After 67 days my wife and I left Albania and traveled to the Middle East. It has been an amazing stay and Albania stood out from the 27 countries we have lived in since 2019. Kathleen and I are full-time nomads since leaving the US in Feb 2019 and we have never looked back or regretted our decision. At ages 68 and 70, she and I decided that the rest of the world was much too enticing and beautiful—plus more affordable—and we have no plans to stop.
BUT, at some point, we do need to slow down; cool our heels. Chill. And there will come a time where we just can’t carry backpacks as easily, or trudge up too many flights of stairs to get to our room. And so far Albania is at the top of our list of places to settle.
We recently had a vid call with Paul, a friend and fellow traveler, who we met in Split, Croatia 15 months ago. At the time he was living in the town we just left, Sarande, Albania, and he was looking at options of how to get to Split, since it was not that simple or direct. When he got there the three of us became fast friends, though he was an unhealthy influence—forcing us to join him for way too many desserts after dinner.
We loved Croatia, and that was our third time there, then we moved on to Turkey, which we loved much more than we expected we would. It was amazingly affordable and we lived so easily there that we obtained a two-year residency and made plans to possibly make it a more steady place to live.
When Paul was done with Croatia we encouraged him to visit Turkey as well, and since then he has stayed there twice. He told us how it compared to Albania, and since we had planned to visit it anyway, we made it a top priority.
On our vid call he asked me, “Now that you’ve been to both which do you prefer; Turkey or Albania?”
After a moment of reflection I said, “Albania.”
As a matter of fact, I put this tiny, Balkan country at the TOP of my very short list of places that I think expats should consider living. Between the cost of living, which is comparable to Turkey, and the weather (also comparable), the Albanian people are lovely, and this town where we lived, Sarande, is just the right size, and offers most of what we need. And, there’s a bonus for US passport holders: you can stay visa-free for 12 months.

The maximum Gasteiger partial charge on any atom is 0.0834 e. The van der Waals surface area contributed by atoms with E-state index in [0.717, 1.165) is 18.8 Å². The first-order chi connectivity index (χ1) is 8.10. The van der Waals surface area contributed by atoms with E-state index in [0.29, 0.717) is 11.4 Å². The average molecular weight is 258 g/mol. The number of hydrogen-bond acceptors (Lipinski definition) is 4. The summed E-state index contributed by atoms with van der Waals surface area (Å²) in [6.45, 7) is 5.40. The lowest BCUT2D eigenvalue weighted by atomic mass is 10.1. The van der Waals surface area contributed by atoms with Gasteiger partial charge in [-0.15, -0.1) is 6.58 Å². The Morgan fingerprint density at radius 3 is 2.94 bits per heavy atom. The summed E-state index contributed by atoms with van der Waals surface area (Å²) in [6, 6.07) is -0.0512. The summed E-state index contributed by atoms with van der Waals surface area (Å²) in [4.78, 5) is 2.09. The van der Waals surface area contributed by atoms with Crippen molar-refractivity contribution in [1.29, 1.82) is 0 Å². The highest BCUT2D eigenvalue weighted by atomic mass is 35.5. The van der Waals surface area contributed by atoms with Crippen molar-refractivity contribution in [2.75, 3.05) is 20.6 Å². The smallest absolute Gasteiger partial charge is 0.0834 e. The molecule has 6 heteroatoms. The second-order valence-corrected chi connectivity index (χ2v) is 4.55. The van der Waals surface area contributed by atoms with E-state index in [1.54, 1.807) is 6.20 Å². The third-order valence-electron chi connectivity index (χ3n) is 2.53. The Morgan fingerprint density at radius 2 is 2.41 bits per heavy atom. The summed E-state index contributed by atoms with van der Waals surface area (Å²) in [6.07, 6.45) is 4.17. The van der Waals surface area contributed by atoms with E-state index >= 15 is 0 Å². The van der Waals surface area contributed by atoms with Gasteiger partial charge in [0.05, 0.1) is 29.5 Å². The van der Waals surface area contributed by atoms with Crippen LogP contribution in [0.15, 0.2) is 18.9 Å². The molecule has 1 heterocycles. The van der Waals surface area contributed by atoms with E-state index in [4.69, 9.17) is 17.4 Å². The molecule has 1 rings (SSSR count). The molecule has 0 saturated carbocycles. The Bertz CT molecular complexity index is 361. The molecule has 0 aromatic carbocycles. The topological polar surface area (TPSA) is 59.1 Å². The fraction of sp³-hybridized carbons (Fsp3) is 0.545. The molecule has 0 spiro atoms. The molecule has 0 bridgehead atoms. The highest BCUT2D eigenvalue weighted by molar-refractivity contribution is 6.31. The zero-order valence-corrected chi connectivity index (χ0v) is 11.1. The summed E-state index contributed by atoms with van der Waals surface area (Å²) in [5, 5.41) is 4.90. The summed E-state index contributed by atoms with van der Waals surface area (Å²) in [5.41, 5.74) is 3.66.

Mind you, there are only a few places in the world that are so generous, and we Americans can thank Bill and Hillary Clinton for their largesse. During the Balkan/ Bosnian Wars, Mr. Clinton was president and the Albanians believe that he did them a great service against their enemies from Kosovo. Hillary was also part of the picture and the Albanians responded by offering the gift of 12 months visa to Americans. The locals in Saranda think so highly of Hillary they erected a statue of her in the center of town.
We knew about this before we got here, and after staying for two months and feeling the energy of this town along with the friendliness and helpfulness of the expat community, this has become a pivot point in our travels.
For most travelers who live outside the European Union, we know the stringent rules and timelines of the Schengen Zone. This joint agreement among 27 countries ties them all together under one visa and limits non-Schengen members to just 90 days visitation. That means if you stay 89 days in any one of those countries, you have just one day left among the rest.
Over the years we have learned—and taught others—how to play what I call the “Schengen Chess Game,” and it involves jumping back and forth between member countries and those outside the Schengen Zone.
Albania is not part of the EU, nor is it part of the Schengen Zone, which makes this a great “safe haven.”
One of the best features of the Balkan countries, those that were previously part of Yugoslavia and Communist rule, is that they are kind of like the countries that Europe ignored, and in many cases, get less respect. Croatia was “non-Schengen” until this year, which totally screwed up a LOT of peoples’ plans since it was a desirable place to hang out while your Schengen clock resets.
Fortunately, the world is a big place and many of the Balkan countries fill that void, but Albania alone allows a one year stay.
Add on to that the expense of staying where we are just leaving, which is called the Albanian or Balkan Riviera. When we arrived we enjoyed a one bedroom apartment with an unbelievable view of the ocean and the island of Corfu. It was a bit further from “downtown” than we wanted, about 20 minutes, but we considered it the best place we ever stayed. As we got to know more people over our time here we had many conversations with lots of Americans and other expats, and the Americans shared their stories of how they got here and the advantages of the 12 month stay. A good number of them went so far as to get legal residency, which is quite easy, and that allowed them even more than one year.
We are on a five week journey to Israel, Jordan, and Egypt, and then we will return to Sarande, Albania for three more months.
The weather will be warmer, the low key town will be more alive, and we will renting an even nicer two-bedroom apartment with an even better view of the Adriatic and Corfu. For $500 USD.
Should you add this “under the radar” country to your Bucket List? Are you ready to enjoy the rest of your life with less pressure financially?
Albania: Stay for a year, and maybe stay for a lifetime…